When they put you in the machine, you will be asked to NOT MOVE for the entire time.  So make sure you are as comfortable as humanly possible before the professional leaves the room.  I’ve had MRI’s where I had to be in a certain position that was very uncomfortable in order to have the test.  Sometimes you just have to be in that position no matter what, but occasionally, you can have the position adjusted BEFORE the test begins.  The key here is BEFORE because you can’t change position once it starts.  It never hurts to ask.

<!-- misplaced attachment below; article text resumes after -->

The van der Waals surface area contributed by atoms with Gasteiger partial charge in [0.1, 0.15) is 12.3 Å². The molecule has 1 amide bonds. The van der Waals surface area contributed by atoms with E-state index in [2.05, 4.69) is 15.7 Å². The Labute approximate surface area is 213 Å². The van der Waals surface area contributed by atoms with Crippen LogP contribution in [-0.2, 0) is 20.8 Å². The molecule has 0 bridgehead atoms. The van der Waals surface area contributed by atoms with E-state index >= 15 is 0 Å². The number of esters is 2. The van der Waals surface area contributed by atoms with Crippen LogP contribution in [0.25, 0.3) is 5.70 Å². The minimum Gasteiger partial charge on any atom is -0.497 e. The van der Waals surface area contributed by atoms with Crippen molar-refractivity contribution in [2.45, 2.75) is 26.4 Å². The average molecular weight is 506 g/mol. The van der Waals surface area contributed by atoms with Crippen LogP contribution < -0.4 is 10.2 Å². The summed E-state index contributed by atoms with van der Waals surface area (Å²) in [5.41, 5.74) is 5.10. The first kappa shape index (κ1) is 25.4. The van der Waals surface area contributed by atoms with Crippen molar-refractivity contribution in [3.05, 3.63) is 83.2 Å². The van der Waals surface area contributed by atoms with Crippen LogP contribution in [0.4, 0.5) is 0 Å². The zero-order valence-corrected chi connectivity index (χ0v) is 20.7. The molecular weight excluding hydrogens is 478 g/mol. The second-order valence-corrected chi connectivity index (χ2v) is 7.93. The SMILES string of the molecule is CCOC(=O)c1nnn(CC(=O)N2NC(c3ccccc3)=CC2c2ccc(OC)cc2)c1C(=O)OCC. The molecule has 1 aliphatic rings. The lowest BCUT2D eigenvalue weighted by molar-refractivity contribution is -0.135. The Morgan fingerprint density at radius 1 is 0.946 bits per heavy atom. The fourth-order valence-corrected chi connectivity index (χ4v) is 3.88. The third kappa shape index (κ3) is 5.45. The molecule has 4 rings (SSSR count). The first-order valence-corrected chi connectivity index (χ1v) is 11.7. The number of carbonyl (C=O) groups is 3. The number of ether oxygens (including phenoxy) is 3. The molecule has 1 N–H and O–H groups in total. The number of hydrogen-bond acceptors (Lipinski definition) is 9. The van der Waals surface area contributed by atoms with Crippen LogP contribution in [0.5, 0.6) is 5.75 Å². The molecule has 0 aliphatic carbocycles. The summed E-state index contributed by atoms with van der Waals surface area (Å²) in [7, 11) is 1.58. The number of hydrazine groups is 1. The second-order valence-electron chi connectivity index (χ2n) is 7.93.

Make sure they give you earplugs ~ the machine clanks LOUDLY and you are in a tube which makes the sound reverberate.  Earplugs don’t seem to help, but it’s even worse when you don’t have them.  Years ago, they didn’t give you earplugs and it felt deafening to be in the machine.

TELL the professional if you are a claustrophobic.  THIS IS IMPORTANT!  Some tests will allow a relaxing medicine (prescription from your doctor before you go to the MRI) to be taken 30 minutes prior to help with the phobia and there are cases in which you can request an OPEN MRI which would help immensely if you are indeed claustrophobic.